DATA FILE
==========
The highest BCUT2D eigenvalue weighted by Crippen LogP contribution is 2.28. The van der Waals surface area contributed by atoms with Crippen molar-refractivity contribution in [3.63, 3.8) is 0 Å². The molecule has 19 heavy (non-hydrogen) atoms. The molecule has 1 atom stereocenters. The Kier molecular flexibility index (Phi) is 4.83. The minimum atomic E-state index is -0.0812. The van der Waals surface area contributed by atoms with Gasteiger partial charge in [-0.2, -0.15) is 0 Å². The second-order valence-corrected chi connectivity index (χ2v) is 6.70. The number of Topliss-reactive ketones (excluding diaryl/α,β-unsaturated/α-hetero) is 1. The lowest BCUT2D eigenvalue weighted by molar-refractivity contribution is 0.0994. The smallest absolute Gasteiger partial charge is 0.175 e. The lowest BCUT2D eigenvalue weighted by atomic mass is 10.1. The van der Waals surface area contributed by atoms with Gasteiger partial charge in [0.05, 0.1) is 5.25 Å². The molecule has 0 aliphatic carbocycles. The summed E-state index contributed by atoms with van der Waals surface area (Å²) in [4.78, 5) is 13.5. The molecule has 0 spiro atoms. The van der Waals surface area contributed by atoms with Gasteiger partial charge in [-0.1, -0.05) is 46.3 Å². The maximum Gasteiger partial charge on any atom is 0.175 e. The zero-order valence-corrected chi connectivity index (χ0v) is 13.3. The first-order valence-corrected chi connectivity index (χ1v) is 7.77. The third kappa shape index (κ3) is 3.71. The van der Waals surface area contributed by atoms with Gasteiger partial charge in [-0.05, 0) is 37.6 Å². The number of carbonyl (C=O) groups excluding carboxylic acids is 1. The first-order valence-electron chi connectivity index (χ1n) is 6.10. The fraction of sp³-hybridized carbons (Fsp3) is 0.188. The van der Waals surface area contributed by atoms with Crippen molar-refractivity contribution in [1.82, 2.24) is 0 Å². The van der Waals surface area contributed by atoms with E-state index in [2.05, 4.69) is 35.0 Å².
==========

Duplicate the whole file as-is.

The highest BCUT2D eigenvalue weighted by Crippen LogP contribution is 2.28. The van der Waals surface area contributed by atoms with Crippen molar-refractivity contribution in [3.63, 3.8) is 0 Å². The molecule has 19 heavy (non-hydrogen) atoms. The molecule has 1 atom stereocenters. The Kier molecular flexibility index (Phi) is 4.83. The minimum atomic E-state index is -0.0812. The van der Waals surface area contributed by atoms with Gasteiger partial charge in [-0.2, -0.15) is 0 Å². The second-order valence-corrected chi connectivity index (χ2v) is 6.70. The number of Topliss-reactive ketones (excluding diaryl/α,β-unsaturated/α-hetero) is 1. The lowest BCUT2D eigenvalue weighted by molar-refractivity contribution is 0.0994. The smallest absolute Gasteiger partial charge is 0.175 e. The lowest BCUT2D eigenvalue weighted by atomic mass is 10.1. The van der Waals surface area contributed by atoms with Gasteiger partial charge in [0.05, 0.1) is 5.25 Å². The molecule has 0 aliphatic carbocycles. The summed E-state index contributed by atoms with van der Waals surface area (Å²) in [4.78, 5) is 13.5. The molecule has 0 spiro atoms. The van der Waals surface area contributed by atoms with Gasteiger partial charge in [-0.1, -0.05) is 46.3 Å². The maximum Gasteiger partial charge on any atom is 0.175 e. The zero-order valence-corrected chi connectivity index (χ0v) is 13.3. The first-order valence-corrected chi connectivity index (χ1v) is 7.77. The third kappa shape index (κ3) is 3.71. The van der Waals surface area contributed by atoms with Gasteiger partial charge in [-0.05, 0) is 37.6 Å². The number of carbonyl (C=O) groups excluding carboxylic acids is 1. The first-order valence-electron chi connectivity index (χ1n) is 6.10. The fraction of sp³-hybridized carbons (Fsp3) is 0.188. The van der Waals surface area contributed by atoms with Crippen molar-refractivity contribution in [1.82, 2.24) is 0 Å². The van der Waals surface area contributed by atoms with E-state index in [2.05, 4.69) is 35.0 Å².